The uninterruptible power supply. Commonly called the UPS, this device is a clever threefold package--a set of batteries, an inverter that transforms the low-voltage direct current of the batteries into the standard alternating current used by your computer, and a battery charger that assures that reserve power is always available inside the batteries. In other words, it is a power storage system (the batteries) with interfaces to match it to utility power and your computer system. The UPS is designed to protect against changes, specifically a temporary loss of electrical supply. It keeps your computer and its support equipment operating without interruption--hence the name--so that you don't lose your work. As such, the UPS is meant to supply power only for as long as it takes you to save your work and shut down your computer. It might also bridge the gap between the loss of utility-supplied electricity and the acquisition of power from another source, such as a generator, which may take several seconds to start and stabilize. A general-purpose UPS is not meant to keep your computer running for more than a short while. A growing trend today, however, is the extended run UPS. Equipped with extra battery reserves, the extended run UPS is meant to keep you going for the duration of a rolling blackout, typically about two hours.
Full power protection means more than just buying a UPS. The UPS must be integrated with your computer and network via control and monitoring software. Moreover, in major installations, the UPS is part of a larger picture that may include a standby generator and special heating and cooling arrangements. In fact, some UPS makers like American Power Conversion are adding complete turn-key power services that embrace overall wiring, power systems engineering, and even HVAC (heating, ventilation, and air conditioning) design to their offerings.
Although the traditional UPS might not seem a hot spot for engineering development--after all, electrical power hasn't changed much in the last 100 years--the last few years have seen major changes in the UPS industry. Most of the effort has been concentrated on fulfilling the needs of LAN and Internet servers. Today's processor-intensive rack packaging of thin servers is driving the need for ever more compact rack-mount UPSs. Tripp Lite, for example, now packs a 3 KVA unit into a 3.5-inch high rack-mount package. Such dense packaging has focused UPS maker's efforts on high-capacity cooling. In addition, demands for high availability have led to the creation of modular and redundant UPSs, units that will keep functioning--and continue to protect your data--even if a critical component such as the inverter fails. Further, the threat of power-line pollution has focused awareness on the quality of UPS power in addition to the quantity each UPS makes available.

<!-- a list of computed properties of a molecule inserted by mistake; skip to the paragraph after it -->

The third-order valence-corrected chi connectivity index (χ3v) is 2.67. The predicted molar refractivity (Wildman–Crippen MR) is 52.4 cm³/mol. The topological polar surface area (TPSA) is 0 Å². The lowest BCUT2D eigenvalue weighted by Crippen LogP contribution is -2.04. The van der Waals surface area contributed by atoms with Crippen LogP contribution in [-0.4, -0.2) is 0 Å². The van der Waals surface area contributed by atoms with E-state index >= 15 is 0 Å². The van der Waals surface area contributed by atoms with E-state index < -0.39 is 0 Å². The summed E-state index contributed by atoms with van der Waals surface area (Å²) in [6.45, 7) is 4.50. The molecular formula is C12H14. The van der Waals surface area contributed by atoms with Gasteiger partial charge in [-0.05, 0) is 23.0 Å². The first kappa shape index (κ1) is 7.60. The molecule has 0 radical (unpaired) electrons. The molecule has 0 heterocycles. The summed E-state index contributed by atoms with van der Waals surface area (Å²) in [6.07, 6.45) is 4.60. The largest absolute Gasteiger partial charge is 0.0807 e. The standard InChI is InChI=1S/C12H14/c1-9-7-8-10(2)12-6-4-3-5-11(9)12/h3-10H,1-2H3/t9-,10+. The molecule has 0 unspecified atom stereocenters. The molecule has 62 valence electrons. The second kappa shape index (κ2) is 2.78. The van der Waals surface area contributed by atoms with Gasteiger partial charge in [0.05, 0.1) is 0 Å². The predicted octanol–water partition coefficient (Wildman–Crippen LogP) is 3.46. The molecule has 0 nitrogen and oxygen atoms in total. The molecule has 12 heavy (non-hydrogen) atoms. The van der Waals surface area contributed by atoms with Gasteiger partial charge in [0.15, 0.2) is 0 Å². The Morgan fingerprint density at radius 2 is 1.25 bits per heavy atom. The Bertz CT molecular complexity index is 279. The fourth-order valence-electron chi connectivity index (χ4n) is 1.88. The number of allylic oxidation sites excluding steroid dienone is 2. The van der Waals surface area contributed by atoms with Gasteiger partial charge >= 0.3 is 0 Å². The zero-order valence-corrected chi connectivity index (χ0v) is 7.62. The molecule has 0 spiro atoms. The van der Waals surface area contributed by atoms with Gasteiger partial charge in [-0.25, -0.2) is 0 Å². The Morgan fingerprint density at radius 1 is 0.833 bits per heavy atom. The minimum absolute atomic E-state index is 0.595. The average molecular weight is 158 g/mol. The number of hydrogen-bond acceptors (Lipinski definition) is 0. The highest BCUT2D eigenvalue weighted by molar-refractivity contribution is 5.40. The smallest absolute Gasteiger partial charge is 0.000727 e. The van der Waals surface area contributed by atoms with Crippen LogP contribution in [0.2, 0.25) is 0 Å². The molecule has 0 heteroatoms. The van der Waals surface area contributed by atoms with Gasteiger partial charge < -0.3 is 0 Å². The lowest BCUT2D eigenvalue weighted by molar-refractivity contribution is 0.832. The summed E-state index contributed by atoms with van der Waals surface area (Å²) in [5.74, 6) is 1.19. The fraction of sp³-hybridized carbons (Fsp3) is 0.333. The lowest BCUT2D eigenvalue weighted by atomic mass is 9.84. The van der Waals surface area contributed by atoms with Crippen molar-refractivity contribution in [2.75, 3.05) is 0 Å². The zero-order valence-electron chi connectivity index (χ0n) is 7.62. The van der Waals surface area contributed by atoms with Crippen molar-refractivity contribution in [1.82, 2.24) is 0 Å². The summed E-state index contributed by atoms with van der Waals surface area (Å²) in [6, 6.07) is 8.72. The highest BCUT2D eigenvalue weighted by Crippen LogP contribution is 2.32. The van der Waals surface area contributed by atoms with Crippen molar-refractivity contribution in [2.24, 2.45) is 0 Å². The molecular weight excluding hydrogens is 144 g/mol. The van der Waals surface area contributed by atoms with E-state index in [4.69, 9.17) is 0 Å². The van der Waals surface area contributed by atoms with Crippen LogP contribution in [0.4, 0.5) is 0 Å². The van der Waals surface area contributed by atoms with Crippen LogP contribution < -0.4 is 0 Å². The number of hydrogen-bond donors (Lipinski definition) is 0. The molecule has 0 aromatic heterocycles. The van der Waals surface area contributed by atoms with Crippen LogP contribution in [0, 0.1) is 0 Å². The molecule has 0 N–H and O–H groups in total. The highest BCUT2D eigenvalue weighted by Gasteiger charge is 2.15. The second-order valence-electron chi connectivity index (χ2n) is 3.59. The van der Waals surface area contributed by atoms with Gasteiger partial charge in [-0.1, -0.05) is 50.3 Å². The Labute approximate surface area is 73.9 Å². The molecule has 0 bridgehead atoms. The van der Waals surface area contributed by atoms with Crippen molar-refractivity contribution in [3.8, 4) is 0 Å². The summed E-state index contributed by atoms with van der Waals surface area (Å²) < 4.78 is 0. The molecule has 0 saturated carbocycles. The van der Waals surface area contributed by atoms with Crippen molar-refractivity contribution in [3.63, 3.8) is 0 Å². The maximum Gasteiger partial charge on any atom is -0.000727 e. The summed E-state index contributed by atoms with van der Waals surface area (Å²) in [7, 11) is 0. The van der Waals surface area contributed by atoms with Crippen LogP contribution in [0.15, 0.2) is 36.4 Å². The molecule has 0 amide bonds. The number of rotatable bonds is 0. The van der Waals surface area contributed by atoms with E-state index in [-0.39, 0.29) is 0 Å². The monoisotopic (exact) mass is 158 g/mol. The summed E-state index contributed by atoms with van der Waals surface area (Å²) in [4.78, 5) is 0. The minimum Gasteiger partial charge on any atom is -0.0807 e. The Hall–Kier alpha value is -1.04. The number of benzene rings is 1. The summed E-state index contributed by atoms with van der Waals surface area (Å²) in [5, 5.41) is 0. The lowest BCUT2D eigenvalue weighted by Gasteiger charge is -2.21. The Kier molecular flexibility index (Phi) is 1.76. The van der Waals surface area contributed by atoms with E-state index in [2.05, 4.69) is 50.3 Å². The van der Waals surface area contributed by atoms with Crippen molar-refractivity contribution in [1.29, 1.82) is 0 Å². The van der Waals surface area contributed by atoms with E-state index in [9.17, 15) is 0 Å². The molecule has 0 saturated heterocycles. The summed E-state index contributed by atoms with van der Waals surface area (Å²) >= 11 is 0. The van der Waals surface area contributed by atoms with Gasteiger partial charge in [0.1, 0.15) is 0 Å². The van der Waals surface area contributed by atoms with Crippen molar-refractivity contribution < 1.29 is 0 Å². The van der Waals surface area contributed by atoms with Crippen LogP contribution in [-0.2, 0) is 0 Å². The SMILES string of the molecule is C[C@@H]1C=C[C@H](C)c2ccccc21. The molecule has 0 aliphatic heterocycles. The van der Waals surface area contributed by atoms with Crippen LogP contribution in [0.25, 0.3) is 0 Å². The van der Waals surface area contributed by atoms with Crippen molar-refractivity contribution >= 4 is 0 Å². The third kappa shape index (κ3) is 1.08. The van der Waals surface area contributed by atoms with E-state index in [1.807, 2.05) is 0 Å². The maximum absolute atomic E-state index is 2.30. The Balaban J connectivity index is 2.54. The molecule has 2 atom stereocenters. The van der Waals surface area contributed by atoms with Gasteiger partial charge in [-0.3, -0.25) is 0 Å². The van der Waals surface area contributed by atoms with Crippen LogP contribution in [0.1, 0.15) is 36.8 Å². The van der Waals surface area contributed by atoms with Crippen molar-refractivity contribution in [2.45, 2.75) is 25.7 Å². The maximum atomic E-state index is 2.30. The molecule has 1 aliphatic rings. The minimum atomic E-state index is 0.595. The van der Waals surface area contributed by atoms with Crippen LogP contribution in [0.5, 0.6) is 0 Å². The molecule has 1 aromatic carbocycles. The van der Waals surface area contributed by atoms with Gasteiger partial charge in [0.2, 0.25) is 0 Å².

You'll find a wide range between inexpensive UPSs listing for around $100 and professional products targeted at the server market, which cost from $700 to more than $2000. The connection method, usually reflected in the number of electrical receptacles on the unit--determines how convenient the UPS is to hook up and use.
The general tendency in modern UPS design is to provide a combination of battery-protected and unprotected outlets. When utility power fails, only the protected outlets will provide battery power. The unprotected outlets serve only as a convenience function, giving you a place to plug in your printer and other non-critical peripherals. The largest UPSs are meant to be permanently wired in place and may connect directly to your fuse box or power distribution system.
The UPS core electronics serve two basic functions. The power circuitry handles the heavy-duty electricity that powers your computer and its peripherals. It takes care of the power conversions--from AC to DC to charge batteries, and from DC to AC to convert battery power to computer-compatible voltages. The control circuitry tells the power circuitry what to do--when to switch from line power to the battery supply, how much current to use to charge the batteries, when to limit power or otherwise protect the electronics of the UPS and your computer. In addition, the control circuitry lets you monitor the operation of the UPS. The control circuitry also links with your computer so you can remotely monitor your UPS and the UPS can warn your computer of power failures.
The next step up the UPS ladder is the line-interactive UPS. The chief change between the off-line and line-interactive designs is that the line-interactive UPS adds some degree of voltage regulation. That is, the line interactive UPS attempts to correct for voltage fluctuations on your power line and deliver electricity that is as close as possible to 120 or 240 volts (depending on what your computer uses).
The term on-line UPS is used differently by various manufacturers. Most UPS makers reserve the term for true double-conversion UPSs because they keep their inverter circuitry constantly on-line. Some manufacturers, however, also use the term for line-interactive products The double-conversion UPS is the only truly uninterruptible system. It never switches because its inverter is always connected to your computer. But the double-conversion design does more than eliminate the brief switching interruption. The battery reservoir completely isolates your computer from the vagaries of the power line. It protects against all forms of power irregularity including surges, spikes, overvoltages, sags, brownouts, and blackouts. The double-conversion UPS doesn't switch transformer taps when line voltage surges or sags, but adjusts its own solid-state voltage regulators to cope with under- and overvoltages. Consequently the double-conversion UPS maintains a closer tolerance on its output voltage. Typically, a double-conversion UPS delivers an output within 2% of its nominal rating.